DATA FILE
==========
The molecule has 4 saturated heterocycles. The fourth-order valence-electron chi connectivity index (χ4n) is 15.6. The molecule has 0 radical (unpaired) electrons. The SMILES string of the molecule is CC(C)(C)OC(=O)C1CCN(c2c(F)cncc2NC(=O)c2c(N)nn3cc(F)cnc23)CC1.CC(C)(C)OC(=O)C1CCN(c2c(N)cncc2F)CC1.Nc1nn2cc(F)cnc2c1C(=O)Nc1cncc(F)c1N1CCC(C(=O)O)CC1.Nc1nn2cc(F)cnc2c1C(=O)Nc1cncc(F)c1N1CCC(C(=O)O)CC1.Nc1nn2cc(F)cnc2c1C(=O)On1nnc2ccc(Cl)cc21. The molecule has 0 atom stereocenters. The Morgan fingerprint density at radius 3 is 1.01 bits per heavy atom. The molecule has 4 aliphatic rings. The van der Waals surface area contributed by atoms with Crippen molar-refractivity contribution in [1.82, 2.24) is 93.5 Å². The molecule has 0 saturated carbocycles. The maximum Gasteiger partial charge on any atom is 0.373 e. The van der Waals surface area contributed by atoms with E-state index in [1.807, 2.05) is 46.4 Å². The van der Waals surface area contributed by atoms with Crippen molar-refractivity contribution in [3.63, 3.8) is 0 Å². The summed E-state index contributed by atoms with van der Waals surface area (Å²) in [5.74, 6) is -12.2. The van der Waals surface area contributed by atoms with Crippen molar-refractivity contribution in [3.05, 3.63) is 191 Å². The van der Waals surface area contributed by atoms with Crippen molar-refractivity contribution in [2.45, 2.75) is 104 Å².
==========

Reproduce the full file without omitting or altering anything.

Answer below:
The molecule has 4 saturated heterocycles. The fourth-order valence-electron chi connectivity index (χ4n) is 15.6. The molecule has 0 radical (unpaired) electrons. The SMILES string of the molecule is CC(C)(C)OC(=O)C1CCN(c2c(F)cncc2NC(=O)c2c(N)nn3cc(F)cnc23)CC1.CC(C)(C)OC(=O)C1CCN(c2c(N)cncc2F)CC1.Nc1nn2cc(F)cnc2c1C(=O)Nc1cncc(F)c1N1CCC(C(=O)O)CC1.Nc1nn2cc(F)cnc2c1C(=O)Nc1cncc(F)c1N1CCC(C(=O)O)CC1.Nc1nn2cc(F)cnc2c1C(=O)On1nnc2ccc(Cl)cc21. The molecule has 0 atom stereocenters. The Morgan fingerprint density at radius 3 is 1.01 bits per heavy atom. The molecule has 4 aliphatic rings. The van der Waals surface area contributed by atoms with Crippen molar-refractivity contribution in [1.82, 2.24) is 93.5 Å². The molecule has 0 saturated carbocycles. The maximum Gasteiger partial charge on any atom is 0.373 e. The van der Waals surface area contributed by atoms with E-state index in [1.807, 2.05) is 46.4 Å². The van der Waals surface area contributed by atoms with Crippen molar-refractivity contribution in [3.63, 3.8) is 0 Å². The summed E-state index contributed by atoms with van der Waals surface area (Å²) in [5.74, 6) is -12.2. The van der Waals surface area contributed by atoms with Crippen molar-refractivity contribution in [3.05, 3.63) is 191 Å². The van der Waals surface area contributed by atoms with Crippen molar-refractivity contribution in [2.45, 2.75) is 104 Å².